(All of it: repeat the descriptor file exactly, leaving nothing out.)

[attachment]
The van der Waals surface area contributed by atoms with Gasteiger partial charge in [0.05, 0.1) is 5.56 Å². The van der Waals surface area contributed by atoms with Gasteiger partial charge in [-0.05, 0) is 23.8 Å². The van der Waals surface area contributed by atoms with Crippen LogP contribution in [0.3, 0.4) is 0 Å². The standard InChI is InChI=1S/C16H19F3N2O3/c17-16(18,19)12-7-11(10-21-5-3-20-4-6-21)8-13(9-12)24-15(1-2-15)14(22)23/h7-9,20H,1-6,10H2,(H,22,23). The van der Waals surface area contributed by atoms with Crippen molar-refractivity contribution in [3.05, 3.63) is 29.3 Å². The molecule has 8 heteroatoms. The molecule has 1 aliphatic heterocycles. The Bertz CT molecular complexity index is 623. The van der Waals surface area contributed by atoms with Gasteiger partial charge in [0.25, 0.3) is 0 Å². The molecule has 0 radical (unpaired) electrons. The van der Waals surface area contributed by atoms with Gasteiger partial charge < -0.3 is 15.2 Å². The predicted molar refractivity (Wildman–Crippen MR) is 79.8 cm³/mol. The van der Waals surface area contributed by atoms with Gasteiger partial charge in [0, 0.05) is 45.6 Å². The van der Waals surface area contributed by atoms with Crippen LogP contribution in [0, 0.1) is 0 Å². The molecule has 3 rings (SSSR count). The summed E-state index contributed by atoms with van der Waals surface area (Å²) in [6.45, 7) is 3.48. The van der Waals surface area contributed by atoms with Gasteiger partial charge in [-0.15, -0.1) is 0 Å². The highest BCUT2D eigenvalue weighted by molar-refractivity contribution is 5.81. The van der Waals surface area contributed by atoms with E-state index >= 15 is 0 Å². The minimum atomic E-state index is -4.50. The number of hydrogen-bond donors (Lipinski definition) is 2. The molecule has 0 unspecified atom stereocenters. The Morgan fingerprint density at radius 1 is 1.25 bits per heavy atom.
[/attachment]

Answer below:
The van der Waals surface area contributed by atoms with Gasteiger partial charge in [0.05, 0.1) is 5.56 Å². The van der Waals surface area contributed by atoms with Gasteiger partial charge in [-0.05, 0) is 23.8 Å². The van der Waals surface area contributed by atoms with Crippen LogP contribution in [0.3, 0.4) is 0 Å². The standard InChI is InChI=1S/C16H19F3N2O3/c17-16(18,19)12-7-11(10-21-5-3-20-4-6-21)8-13(9-12)24-15(1-2-15)14(22)23/h7-9,20H,1-6,10H2,(H,22,23). The van der Waals surface area contributed by atoms with Crippen molar-refractivity contribution in [3.05, 3.63) is 29.3 Å². The molecule has 8 heteroatoms. The molecule has 1 aliphatic heterocycles. The Bertz CT molecular complexity index is 623. The van der Waals surface area contributed by atoms with Gasteiger partial charge in [0.25, 0.3) is 0 Å². The molecule has 0 radical (unpaired) electrons. The van der Waals surface area contributed by atoms with Gasteiger partial charge < -0.3 is 15.2 Å². The predicted molar refractivity (Wildman–Crippen MR) is 79.8 cm³/mol. The van der Waals surface area contributed by atoms with Gasteiger partial charge in [0, 0.05) is 45.6 Å². The van der Waals surface area contributed by atoms with Crippen LogP contribution in [0, 0.1) is 0 Å². The molecule has 3 rings (SSSR count). The summed E-state index contributed by atoms with van der Waals surface area (Å²) in [6.45, 7) is 3.48. The van der Waals surface area contributed by atoms with Gasteiger partial charge in [-0.15, -0.1) is 0 Å². The highest BCUT2D eigenvalue weighted by molar-refractivity contribution is 5.81. The van der Waals surface area contributed by atoms with E-state index >= 15 is 0 Å². The minimum atomic E-state index is -4.50. The number of hydrogen-bond donors (Lipinski definition) is 2. The molecule has 0 unspecified atom stereocenters. The Morgan fingerprint density at radius 1 is 1.25 bits per heavy atom.